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I'm using MVC 2 with some Models from a LinqToSql project that I built. I see that when I post back to a Controller Action after editing a form that has a DateTime field from the Model, the MVC Html.ValidationMessageFor() helper will nicely display an error beside the Date text box.

This seems to happen automatically when the you test ModelState.IsValid() in the Controller Action, as if the MVC model binding automatically knows that the DateTime field cannot be empty. My question is... I have some other string fields in these LinqToSql generated classes that are Not-Nullable (marked as Not Nullable in Sql Server which passes through to the LinqToSql generated classes), so why doesn't Mr. MVC pick up on those as well and display a "Required" message in the ValidationMessageFor() placeholders I have added for those fields, like it does for the DateTime field?

Sure, I have successfully added the MetadataType(typeof< t >) buddy classes to cover these non-nullable string fields, but it sure does seem redundant to add all this metadata in buddy classes when the LinqToSql generated classes already contain enough info that MVC could sniff out, like it does for the DateTime. If MVC validation works with DateTime automatically, why not these Not-nullable fields too?

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2 Answers 2

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AFAIK all value typed action parameters are automatically required and validated, whereas reference type action parameters are not. they are validated agains some validation provider ie. DataAnnotations.

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Matches an answer I received on the Asp.Net MVC forum: "The binder knows only about static type information. Since DateTime is a non-nullable value type, the binder can detect that null incoming values have absolutely no chance of being bound correctly. Since String is a reference type, it can accept null values, so the binder attempts to setthese properties to null. It has no way of knowing from the static type information itself that the backing column in the database is non-nullable." –  MattSlay Mar 16 '10 at 1:22

Since you mention ValidationMessageFor(), I assume that you have this field on the form (there was a change in later builds of MVC 2 that "required" in model isn't really required if the field isn't in the View).

The other reason that I noticed is that Mr MVC might notice that there is an error; but the message is suppressed either by DataAnnotation settings, or maybe even by ValidationMessageFor() itself. I don't remember the details now, but I was puzzled why there is no message, and found out that it's just that the validation message itself is empty.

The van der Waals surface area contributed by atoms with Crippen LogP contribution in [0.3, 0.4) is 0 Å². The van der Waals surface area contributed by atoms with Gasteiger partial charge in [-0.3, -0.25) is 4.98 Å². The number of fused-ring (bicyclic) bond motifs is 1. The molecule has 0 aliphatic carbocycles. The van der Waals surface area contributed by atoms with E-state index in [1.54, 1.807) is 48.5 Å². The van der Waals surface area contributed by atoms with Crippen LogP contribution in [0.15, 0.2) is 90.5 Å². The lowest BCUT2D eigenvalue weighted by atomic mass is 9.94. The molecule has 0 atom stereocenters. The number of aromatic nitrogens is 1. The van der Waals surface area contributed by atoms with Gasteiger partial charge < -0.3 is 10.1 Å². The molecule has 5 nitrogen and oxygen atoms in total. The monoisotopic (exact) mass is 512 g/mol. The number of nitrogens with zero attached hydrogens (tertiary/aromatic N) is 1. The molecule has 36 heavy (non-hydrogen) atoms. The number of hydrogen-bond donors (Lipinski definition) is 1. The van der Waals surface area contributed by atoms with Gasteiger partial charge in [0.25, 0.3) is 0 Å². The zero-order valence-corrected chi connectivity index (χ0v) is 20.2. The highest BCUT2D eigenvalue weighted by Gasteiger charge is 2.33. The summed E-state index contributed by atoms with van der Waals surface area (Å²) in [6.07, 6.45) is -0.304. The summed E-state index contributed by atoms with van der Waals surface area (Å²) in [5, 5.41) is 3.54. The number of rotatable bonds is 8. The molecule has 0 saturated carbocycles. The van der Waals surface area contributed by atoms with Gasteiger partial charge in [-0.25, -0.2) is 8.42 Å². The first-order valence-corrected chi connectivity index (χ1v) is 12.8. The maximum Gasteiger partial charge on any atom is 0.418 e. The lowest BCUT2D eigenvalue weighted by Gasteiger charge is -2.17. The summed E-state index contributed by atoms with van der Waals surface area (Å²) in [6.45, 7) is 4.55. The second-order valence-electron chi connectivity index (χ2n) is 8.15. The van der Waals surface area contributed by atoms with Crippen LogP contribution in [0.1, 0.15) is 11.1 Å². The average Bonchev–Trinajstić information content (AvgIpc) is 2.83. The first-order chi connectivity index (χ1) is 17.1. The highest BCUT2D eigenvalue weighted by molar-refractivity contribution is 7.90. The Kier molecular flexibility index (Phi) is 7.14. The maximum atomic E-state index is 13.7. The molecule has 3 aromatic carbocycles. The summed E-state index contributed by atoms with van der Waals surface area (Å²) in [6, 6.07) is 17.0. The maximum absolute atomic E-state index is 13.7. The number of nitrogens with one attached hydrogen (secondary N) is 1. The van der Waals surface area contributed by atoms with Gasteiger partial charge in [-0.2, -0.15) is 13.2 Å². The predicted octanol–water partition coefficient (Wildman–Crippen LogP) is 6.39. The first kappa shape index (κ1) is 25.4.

The easiest way to exclude such possibility is to break in the debugger, and see if the ModelState.IsValid is true. If false, then obviously Mr MVC did pick up... If true - I've never seen such thing (field defined as required, but no error detected); but I worked predominantly with EF. While I would expect that LinqToSql act the same - I don't have first-hand experience

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I did break it and trace though a post action... When the string fields are empty, ModelState.IsValid is true, so Mr. MVC is not seeing any validation errors. I do, however, get DAL error when I try to Save() the model, since SQL Server knows the fields cannot be null, and I have to deal with that. Once I hook up the buddy classes, MVC sees the error, and I never even attempt a Save() hit to the DAL. As stated in the question, MVC sees an empty DateTime right off the bat, and it is not included in a buddy class or anywhere else. –  MattSlay Mar 15 '10 at 5:17
    
By the way, Yes, I do have input fields on the form for each of the properties on the model. –  MattSlay Mar 15 '10 at 5:27
    
Completely grasping at a straw... is it possible that Model defines it as not required field (say, it has a default value, but you pass a NULL, and assigning default doesn't kick in). When you say empty string, I assume you mean NULL, not "". And if this field is not-nullable in the DB, with "" as default value, but nullable in the model - you could have what I described above As I said, I've never seen this in EF; so if this doesn't help - I give up :( –  Felix Mar 15 '10 at 6:47
    
Hmmm... You're sugeesting that the form is posting back an empty string, which passes model validation, so no validation error ocurrs in MVC. Let's say that is true (I can check by running through the debugger later)... Well, then the UpdateModel(dalObject) method should be passing that empty string into the DAL object (but I don't think it is) becuase then I call Save() on my DAL class and that is where the DAL class gets notified that the DB field cannot be null. However, you've give me something to study. –  MattSlay Mar 15 '10 at 13:56
    
Actually, I am suggesting that model does not enforce non-nullability, and go into some speculation as to why. If form were to pass empty string, then you are right - you wouldn't have problems with DAL, either. –  Felix Mar 15 '10 at 14:36

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